There was Harry Silver, a handsome articulate man in his mid-thirties who had everything going for him till his one-night stands crawled into daylight and wrecked his marriage. Wait a minute. Wasn't he a fictional character from the literary world of Tony Parsons? Kid in tow, I swore he was as real as can be. Pleading under his breath, to no one in particular, he was asking for a second chance. All too easy, Harry, all too easy.

We all know the story of Richard Buckminster Fuller, who was once on the verge of suicide but decided to check himself here. The rest is history, so they always say. He made good his time, invented the geodesic dome, and carved his name into eternity. There is even a soccer ball, the Buckminster ball, named in his honour. He is regarded as a folk hero here but not all are as lucky or as determined.

Jack Kerouac checked in and out oftentimes. A familiar figure, he left after the stunning success of "On the Road" brought him instant fame. He never returned. He was last heard to have drunk himself to death on the edge of town. Could this be the metaphorical Hotel California, where you could check out anytime you like, but you could never leave? Probably not. As perverse as it sounds, Kerouac simply gave up on life.

The world is especially cruel to men of science. The guy who invented the zipper died penniless. I can't even recall his name, but I offer a prayer for the man every time I zip up safely. Georg Riemann, Georg Cantor all had it tough. Born to the wrong centuries and derided despite their immense contributions to mathematics, they eventually lost their sanity. I could name more. Antoine Lavoisier, Alan Turing, they didn't even have chance.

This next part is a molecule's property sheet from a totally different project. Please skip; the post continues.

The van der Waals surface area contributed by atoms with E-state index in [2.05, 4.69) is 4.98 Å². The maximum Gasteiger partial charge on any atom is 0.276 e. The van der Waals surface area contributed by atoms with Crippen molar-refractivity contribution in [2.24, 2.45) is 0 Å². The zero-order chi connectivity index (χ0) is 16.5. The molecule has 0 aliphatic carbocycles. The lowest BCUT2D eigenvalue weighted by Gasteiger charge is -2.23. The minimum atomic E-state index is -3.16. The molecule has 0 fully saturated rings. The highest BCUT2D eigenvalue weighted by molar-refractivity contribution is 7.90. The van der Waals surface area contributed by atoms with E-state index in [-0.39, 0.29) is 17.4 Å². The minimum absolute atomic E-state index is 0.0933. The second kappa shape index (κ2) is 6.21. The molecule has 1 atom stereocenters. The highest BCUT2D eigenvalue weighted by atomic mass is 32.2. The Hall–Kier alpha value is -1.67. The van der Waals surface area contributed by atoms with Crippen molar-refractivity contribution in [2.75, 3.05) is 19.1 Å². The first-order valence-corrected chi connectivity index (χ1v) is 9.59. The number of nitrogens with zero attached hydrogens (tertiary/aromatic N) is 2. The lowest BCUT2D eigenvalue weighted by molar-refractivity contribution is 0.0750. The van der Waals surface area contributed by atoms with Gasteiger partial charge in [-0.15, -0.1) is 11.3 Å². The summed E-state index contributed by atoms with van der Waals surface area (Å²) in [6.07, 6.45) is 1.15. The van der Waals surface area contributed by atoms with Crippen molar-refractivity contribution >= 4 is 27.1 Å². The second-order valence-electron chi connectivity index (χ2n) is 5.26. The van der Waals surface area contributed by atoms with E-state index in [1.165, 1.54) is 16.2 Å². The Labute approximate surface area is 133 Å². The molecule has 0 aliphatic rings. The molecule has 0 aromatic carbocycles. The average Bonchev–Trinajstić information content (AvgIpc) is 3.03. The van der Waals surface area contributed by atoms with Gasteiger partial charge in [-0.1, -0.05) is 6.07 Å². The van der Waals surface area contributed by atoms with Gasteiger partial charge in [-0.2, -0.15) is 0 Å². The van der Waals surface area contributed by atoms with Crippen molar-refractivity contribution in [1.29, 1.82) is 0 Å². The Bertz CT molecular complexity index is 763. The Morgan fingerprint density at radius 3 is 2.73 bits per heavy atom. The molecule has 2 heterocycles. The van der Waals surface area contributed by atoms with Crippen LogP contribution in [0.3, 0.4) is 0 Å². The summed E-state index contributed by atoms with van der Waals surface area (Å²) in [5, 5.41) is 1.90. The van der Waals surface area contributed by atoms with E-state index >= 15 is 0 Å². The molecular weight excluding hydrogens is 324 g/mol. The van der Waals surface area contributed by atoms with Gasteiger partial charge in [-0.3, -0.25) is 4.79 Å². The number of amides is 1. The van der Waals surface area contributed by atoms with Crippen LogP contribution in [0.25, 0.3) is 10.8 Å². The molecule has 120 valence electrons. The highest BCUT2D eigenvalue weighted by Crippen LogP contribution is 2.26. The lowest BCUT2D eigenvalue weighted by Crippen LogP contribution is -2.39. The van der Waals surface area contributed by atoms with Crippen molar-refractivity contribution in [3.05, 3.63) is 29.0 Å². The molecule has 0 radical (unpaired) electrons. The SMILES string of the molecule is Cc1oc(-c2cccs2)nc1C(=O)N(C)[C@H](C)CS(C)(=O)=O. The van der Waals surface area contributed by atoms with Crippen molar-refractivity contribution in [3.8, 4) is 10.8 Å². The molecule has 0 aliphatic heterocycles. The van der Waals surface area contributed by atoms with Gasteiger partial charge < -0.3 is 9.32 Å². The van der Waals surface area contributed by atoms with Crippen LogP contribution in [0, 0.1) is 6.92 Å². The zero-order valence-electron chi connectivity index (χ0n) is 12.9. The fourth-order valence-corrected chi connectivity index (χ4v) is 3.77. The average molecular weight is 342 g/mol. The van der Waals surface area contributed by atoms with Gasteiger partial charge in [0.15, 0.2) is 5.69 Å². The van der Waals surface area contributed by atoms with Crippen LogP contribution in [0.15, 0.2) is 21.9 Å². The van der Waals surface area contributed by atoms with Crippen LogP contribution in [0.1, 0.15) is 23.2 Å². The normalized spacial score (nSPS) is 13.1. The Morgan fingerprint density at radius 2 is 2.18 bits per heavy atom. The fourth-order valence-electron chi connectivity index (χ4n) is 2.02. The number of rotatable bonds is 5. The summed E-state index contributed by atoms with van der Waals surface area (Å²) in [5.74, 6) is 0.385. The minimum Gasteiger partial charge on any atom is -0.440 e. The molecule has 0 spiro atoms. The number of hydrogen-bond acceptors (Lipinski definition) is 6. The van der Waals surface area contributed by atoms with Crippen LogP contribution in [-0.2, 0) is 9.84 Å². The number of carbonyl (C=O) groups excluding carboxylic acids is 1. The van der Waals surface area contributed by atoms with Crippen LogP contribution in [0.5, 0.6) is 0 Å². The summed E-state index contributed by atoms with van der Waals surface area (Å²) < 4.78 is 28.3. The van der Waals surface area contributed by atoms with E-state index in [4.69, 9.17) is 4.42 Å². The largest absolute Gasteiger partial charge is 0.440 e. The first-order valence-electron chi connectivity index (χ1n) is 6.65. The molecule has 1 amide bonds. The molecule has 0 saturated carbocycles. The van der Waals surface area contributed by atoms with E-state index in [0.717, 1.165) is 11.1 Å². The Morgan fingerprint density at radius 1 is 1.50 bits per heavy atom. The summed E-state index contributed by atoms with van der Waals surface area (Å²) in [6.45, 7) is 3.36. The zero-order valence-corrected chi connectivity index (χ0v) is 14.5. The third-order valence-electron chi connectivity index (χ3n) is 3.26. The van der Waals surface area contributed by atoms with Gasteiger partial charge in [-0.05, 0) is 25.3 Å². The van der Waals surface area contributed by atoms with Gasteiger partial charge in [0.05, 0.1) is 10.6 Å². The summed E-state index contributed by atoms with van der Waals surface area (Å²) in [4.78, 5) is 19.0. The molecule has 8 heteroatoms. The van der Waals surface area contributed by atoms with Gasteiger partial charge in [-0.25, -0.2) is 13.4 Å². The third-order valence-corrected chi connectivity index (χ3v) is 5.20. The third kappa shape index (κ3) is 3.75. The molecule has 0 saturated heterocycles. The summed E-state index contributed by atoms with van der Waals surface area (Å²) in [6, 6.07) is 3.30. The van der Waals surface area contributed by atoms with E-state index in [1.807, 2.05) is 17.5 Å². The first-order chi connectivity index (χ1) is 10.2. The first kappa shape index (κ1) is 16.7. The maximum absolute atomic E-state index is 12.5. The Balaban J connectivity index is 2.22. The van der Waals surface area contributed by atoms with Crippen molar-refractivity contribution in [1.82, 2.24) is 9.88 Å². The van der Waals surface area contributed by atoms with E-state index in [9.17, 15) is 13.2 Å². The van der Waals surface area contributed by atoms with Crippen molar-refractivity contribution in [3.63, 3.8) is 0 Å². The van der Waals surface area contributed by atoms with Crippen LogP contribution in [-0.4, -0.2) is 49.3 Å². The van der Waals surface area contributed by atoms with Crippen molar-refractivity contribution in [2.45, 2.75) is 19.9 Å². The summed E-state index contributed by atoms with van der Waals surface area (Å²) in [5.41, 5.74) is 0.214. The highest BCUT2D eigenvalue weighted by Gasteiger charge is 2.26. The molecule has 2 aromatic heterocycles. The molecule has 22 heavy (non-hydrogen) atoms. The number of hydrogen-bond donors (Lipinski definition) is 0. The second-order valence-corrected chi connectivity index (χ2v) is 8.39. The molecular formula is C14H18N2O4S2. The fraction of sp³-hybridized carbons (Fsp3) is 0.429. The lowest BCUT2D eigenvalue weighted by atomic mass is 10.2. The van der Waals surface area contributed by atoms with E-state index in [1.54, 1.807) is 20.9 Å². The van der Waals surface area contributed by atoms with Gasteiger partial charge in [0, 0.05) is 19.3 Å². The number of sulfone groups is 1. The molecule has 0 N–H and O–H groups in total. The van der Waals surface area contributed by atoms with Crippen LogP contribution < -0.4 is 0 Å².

That reminds me. I must return to my task at hand. When I came here with my books, all of them shrouded in an arcane language that speaks of Martingales and Markovs, Measure Theory and the Black-Scholes, I was told they could very well be my ticket out of the godforsaken. My life had never been simpler. All I had to do was to unravel the secrets contained within the tomes. Everything else was noise. Staring at the symbols for the longest time, I was beginning to develop a sense of weary affection for them.

But demons lurk within. Paulo Coelho once wrote, " When you want something, all the universe conspires in helping you to achieve it." I'm sure he wrote it just to sell his books, to appease some sort of commercial deity. The parallel universe which I had known all my life is at best merely indifferent, and at worst, it conspires to disrupt you. I come here to concentrate, but I keep losing focus. A slight distraction at the door will have me scurrying to find out what happens, but people come in and out all the time here.